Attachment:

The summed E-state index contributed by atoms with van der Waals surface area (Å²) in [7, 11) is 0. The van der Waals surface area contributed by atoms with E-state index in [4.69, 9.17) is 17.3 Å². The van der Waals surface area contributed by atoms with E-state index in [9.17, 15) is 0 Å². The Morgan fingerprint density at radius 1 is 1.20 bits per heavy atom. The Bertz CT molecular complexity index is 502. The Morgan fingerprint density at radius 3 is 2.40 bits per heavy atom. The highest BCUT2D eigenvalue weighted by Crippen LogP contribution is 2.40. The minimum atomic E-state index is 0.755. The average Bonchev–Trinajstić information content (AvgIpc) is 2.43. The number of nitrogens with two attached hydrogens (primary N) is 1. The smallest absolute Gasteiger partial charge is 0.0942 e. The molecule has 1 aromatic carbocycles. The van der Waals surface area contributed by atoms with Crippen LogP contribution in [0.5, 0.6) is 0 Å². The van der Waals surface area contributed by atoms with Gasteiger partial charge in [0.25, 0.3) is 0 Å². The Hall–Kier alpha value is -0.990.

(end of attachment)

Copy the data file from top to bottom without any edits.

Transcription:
The summed E-state index contributed by atoms with van der Waals surface area (Å²) in [7, 11) is 0. The van der Waals surface area contributed by atoms with E-state index in [4.69, 9.17) is 17.3 Å². The van der Waals surface area contributed by atoms with E-state index in [9.17, 15) is 0 Å². The Morgan fingerprint density at radius 1 is 1.20 bits per heavy atom. The Bertz CT molecular complexity index is 502. The Morgan fingerprint density at radius 3 is 2.40 bits per heavy atom. The highest BCUT2D eigenvalue weighted by Crippen LogP contribution is 2.40. The minimum atomic E-state index is 0.755. The average Bonchev–Trinajstić information content (AvgIpc) is 2.43. The number of nitrogens with two attached hydrogens (primary N) is 1. The smallest absolute Gasteiger partial charge is 0.0942 e. The molecule has 1 aromatic carbocycles. The van der Waals surface area contributed by atoms with Crippen LogP contribution in [0.5, 0.6) is 0 Å². The van der Waals surface area contributed by atoms with Gasteiger partial charge in [0.25, 0.3) is 0 Å². The Hall–Kier alpha value is -0.990.